The Mapp administration is making good on its promise to release overdue funding to V.I. non-profits for the current fiscal year.
However, there appears to be no plan to make up a substantial shortfall from fiscal year 2017. And there are no promises beyond the third quarter of FY 2018, as the government struggles with massive deficits.
Representatives of several non-profits contacted by the Source Tuesday said they recently received their first and second quarter allotments for FY 2018. That covers the calendar time period of Oct. 1, 2017 to March 31, 2018.
Leaders of many of the territory’s non-profit organizations demonstrated in March after they were told they would not be paid for the services they contracted with the government to provide to the public – most of them on behalf of the Department of Human Services – and which they had already delivered.
Those services included feeding and sheltering the homeless, providing counseling and support services for abused and abandoned children, job training and intervention counseling for youth and adults, support services for the disabled, advocacy for battering victims and mental health and substance abuse counseling.
The vast majority of the charities had not received payments for the last quarter of FY 2017 or anything in FY’18, and many said they were teetering on collapse.
A legislative hearing followed the outcry, and at the end of it, Sen. Nereida Rivera- O’Reilly announced that “the governor, (Kenneth Mapp) who was unaware of the severity of the matter, has directed OMB (Office of Management and Budget) to prioritize payments to non-profits.”
DHS spokeswoman Carol Burke confirmed that checks now have been issued to most non-profits to cover the first half of FY’18 and that organizations have been told they should submit the necessary paperwork to request payments for the third quarter.
There is no word yet on FY ’18 fourth quarter allotments “because we’re not at that point yet,” Burke said.
As for the unfunded fourth quarter of FY 2017, Burke said, “Nothing’s happing with that. To our understanding, OMB is not going to go back there. That budget cycle is done. We have to move forward.”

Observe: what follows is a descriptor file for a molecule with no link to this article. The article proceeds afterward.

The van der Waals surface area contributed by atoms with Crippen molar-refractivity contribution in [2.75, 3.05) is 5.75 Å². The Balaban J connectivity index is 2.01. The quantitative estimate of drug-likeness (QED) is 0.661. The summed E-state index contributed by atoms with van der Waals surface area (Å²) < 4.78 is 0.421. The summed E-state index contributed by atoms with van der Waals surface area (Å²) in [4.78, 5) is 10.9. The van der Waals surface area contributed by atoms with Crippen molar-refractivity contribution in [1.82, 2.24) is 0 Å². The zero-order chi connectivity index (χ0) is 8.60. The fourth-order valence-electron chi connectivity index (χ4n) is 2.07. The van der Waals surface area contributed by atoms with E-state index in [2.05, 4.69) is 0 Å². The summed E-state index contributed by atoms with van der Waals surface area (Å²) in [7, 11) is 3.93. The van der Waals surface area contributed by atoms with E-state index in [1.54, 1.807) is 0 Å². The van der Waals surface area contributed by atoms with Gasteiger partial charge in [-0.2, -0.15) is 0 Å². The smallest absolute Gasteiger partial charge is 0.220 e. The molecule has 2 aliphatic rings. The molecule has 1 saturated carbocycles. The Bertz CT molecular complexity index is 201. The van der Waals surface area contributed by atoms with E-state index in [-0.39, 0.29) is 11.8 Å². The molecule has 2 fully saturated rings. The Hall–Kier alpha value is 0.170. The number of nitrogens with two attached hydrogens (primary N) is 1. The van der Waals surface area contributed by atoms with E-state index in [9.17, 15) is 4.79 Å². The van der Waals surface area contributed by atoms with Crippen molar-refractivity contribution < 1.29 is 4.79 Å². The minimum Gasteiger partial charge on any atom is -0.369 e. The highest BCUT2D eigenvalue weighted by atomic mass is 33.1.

At least some in the non-profit community are resigned to the shortfall.
“That fourth quarter of 2017 is just gone,” said Carolyn Forno, who handles finances for the Women’s Coalition of St. Croix. “They say they’re not giving that out to anybody.”
Jenny Hawkes, executive director of My Brothers Workshop, said she was told by government staff that “we’re not going to see the fourth quarter.”
Gail Shearer was happy when she received word that V.I. Volunteer Advocates for Children (formerly CASA) would soon be receiving payment for the first half of 2018, but “Nobody said anything about 2017, so I’ve just written that off.”
There was some confusion over whether the FY 2018 allotments match the legislative appropriations. It is not unusual for OMB to release – allot – slightly less than what the Legislature appropriates for some expenses if the budget director determines there is not sufficient money available for the full appropriation.
The industry representatives said they were first told that the 2018 allotments would be 12.5 percent less than the appropriations, then that they would be 6.25 percent less. Forno said the Women’s Coalition even received an amount – $52,500 – representing approximately 12 percent less than what was appropriated for the first two quarters, $60,000, and then were told that the government would make an adjustment in the third quarter payment so the overall reduction would be just 6.25 percent.
Burke, however, disputed that. She said the overall 2018 allotments will be the same as the appropriations.
Presumably, that will be the case only if the 2018 fourth quarter allotment is not skipped, as was the 2017 fourth quarter payment.
The fourth quarter “is always the tricky part,” Hawkes observed.
“I get what’s happening,” she said, referring to the government’s economic difficulties, and adding she doesn’t want to criticize anyone who is trying to get funds for non-profits.
But the reduced funding has left charities struggling too. They say they are meeting the challenge by cutting staff and services and relying on other income sources, including federal grants, private donations and fundraisers.
“We have other streams of revenue, so we’ll just have to make it up that way,” Hawkes said.
“We’re going to be probably tapping into our reserves,” Shearer said.
“We are not going to cut our services because that’s not who we are,” Forno said. Instead, they will redouble fundraising efforts.
And, Forno said, “We have to continue to speak up. We can’t let the most vulnerable population be targeted for these cuts.”